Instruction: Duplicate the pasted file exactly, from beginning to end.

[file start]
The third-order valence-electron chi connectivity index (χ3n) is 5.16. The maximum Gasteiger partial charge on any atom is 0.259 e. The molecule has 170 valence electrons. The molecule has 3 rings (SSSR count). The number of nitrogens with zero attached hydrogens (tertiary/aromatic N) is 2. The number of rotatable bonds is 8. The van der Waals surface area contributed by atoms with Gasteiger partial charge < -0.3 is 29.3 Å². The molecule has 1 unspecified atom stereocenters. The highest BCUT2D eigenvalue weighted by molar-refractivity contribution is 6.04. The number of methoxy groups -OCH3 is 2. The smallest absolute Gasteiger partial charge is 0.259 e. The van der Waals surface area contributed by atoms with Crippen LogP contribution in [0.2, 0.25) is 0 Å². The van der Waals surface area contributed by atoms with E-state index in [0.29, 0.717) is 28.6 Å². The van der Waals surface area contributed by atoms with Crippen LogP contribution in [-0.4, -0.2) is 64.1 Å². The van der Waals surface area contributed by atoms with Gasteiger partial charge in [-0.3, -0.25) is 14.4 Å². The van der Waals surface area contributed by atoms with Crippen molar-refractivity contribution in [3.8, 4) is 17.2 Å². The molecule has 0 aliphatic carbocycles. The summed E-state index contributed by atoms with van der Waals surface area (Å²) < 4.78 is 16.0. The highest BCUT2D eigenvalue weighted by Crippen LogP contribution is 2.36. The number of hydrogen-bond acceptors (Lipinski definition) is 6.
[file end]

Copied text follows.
The third-order valence-electron chi connectivity index (χ3n) is 5.16. The maximum Gasteiger partial charge on any atom is 0.259 e. The molecule has 170 valence electrons. The molecule has 3 rings (SSSR count). The number of nitrogens with zero attached hydrogens (tertiary/aromatic N) is 2. The number of rotatable bonds is 8. The van der Waals surface area contributed by atoms with Gasteiger partial charge < -0.3 is 29.3 Å². The molecule has 1 unspecified atom stereocenters. The highest BCUT2D eigenvalue weighted by molar-refractivity contribution is 6.04. The number of methoxy groups -OCH3 is 2. The smallest absolute Gasteiger partial charge is 0.259 e. The van der Waals surface area contributed by atoms with Crippen LogP contribution in [0.2, 0.25) is 0 Å². The van der Waals surface area contributed by atoms with E-state index in [0.29, 0.717) is 28.6 Å². The van der Waals surface area contributed by atoms with Crippen LogP contribution in [-0.4, -0.2) is 64.1 Å². The van der Waals surface area contributed by atoms with Gasteiger partial charge in [-0.3, -0.25) is 14.4 Å². The van der Waals surface area contributed by atoms with Crippen molar-refractivity contribution in [3.8, 4) is 17.2 Å². The molecule has 0 aliphatic carbocycles. The summed E-state index contributed by atoms with van der Waals surface area (Å²) < 4.78 is 16.0. The highest BCUT2D eigenvalue weighted by Crippen LogP contribution is 2.36. The number of hydrogen-bond acceptors (Lipinski definition) is 6.